I love to revise and revisit poems. This is one I have never been satisfied with and I haven't touched or looked at it in nearly three years. I recently revised it and want to share it with you. The poem at the top is the original draft. Below that, I have included the latest draft, finished this morning. I hope you read them both and, if you're so inclined to provide feedback, that would be terrific.
Either way, enjoy!
dedicated to the 7 crew members of that tragic shuttle mission
The rocket propelled
There’s a teacher on there,
mother told me.
Like your kindergarten teacher,
Mrs. Clark. With the astronauts.
She’s going to heaven?
I asked. No. She’s going
to explore space
and talk to her students from there.
Mom and dad embraced
Babel was upon us once again
as the rocket soared higher and higher,
a black and white outline
disappearing into the blue sky.
And then a small flame.
A puff of smoke.
A blast of smoke. And then
an engulfing. Mom and dad gasped.
On television, screams
Look, mom. It’s on fire!
I clapped my little hands,
and giggled thinking this
was the desired result.
Dad stood with mouth agape.
Mom shrieked as detritus plummeted
away from Heaven.
Later, upon seeing the pictures
of the astronauts, I asked
how they made them look alive.
Did they use strings like puppets
to make them stand up and fishhooks
to hold open their eyes and
make them smile?
all rights reserved. copyright Justin W. Price Jan 28th, 2012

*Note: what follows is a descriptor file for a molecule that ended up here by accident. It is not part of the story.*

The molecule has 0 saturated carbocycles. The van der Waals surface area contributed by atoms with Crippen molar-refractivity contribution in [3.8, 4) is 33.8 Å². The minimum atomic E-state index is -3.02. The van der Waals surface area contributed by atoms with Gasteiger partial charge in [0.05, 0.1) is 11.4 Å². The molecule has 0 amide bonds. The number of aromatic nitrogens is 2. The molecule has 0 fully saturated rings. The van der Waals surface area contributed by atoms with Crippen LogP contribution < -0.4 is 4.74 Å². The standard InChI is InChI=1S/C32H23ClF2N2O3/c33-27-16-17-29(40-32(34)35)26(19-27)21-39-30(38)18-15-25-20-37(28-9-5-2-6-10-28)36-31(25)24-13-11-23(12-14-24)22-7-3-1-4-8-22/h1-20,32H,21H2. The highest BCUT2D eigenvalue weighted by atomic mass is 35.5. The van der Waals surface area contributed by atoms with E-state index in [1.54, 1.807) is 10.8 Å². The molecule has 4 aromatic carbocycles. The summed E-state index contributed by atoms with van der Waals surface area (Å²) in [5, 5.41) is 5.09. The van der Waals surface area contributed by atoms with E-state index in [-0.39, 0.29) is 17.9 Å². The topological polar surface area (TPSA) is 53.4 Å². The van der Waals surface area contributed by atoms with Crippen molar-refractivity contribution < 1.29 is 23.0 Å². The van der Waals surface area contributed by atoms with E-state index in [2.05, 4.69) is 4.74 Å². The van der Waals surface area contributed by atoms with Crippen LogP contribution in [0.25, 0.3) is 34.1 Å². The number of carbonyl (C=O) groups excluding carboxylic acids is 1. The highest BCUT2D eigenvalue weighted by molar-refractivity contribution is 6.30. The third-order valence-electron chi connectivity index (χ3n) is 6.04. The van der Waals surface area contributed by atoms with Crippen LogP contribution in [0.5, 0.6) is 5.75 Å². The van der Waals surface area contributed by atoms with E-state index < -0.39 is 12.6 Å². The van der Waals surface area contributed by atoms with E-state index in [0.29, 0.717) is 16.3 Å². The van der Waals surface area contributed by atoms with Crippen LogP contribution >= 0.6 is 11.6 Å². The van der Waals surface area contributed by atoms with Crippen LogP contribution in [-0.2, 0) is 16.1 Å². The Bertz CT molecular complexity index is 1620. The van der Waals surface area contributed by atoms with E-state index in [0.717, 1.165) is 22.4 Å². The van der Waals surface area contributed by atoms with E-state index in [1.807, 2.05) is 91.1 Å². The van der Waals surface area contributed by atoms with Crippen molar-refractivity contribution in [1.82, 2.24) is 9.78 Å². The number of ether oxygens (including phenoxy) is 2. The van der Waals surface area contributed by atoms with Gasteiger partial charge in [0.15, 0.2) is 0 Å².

Dedicated to the 7 crew members of that tragic shuttle mission
In reality, I thought it was a television show,
But, I was only five, what else could I relate too?
I saw them. They smiled, they wore spacesuits.
They waved as they climbed aboard the rocket ship.
From somewhere, a voice began to count and then,
With ferocity, the rocket ship blasted into Heaven.
There’s a teacher on there, mother told me.
Like your kindergarten teacher, Mrs. Clark.
With the astronauts. She said. So it was real.
I watched, sitting too close as I always did.
My parents were close also-- too each other, in a
Small, rare embrace mom rested her head upon
dad's shoulders. Small smiles. I could see this
in the reflection as the rocket soared higher and
higher, a black outline disappearing into a blue sky.
And then I saw a small flame. A puff of smoke.
Mom gasped. A blast of smoke. Dad dropped his jaw.
Soon there was no rocket ship, only flames and smoke.
I clapped my little hands, and cheered thinking this
was the desired result.My parents pulled apart, Dad 's
mouth still wide open. Mom shrieked as debris plummeted
away from Heaven. And like that, it was gone.
Weeks later, upon that very same television, I saw the
astronauts pictures again. Mom, I asked, How do they
made them look alive? Do they use strings like puppets
to make them stand up and fish hooks to hold open
their eyes and make them smile?
all rights reserved. Copyright Justin W. Price Jan 2015.
More of my poetry
- Fun With Words
a poem where the poet was clearly just having fun with words!
- The Junky's Daughter
a poem inspired by a photograph
- LAST CHRISTMAS (poem) and the revision process.
a revision of an earlier published poem.
- Nice Rock!
A sarcastic poem about pretty diamonds, flesh and blood
- She is a Garden
a garden metaphor.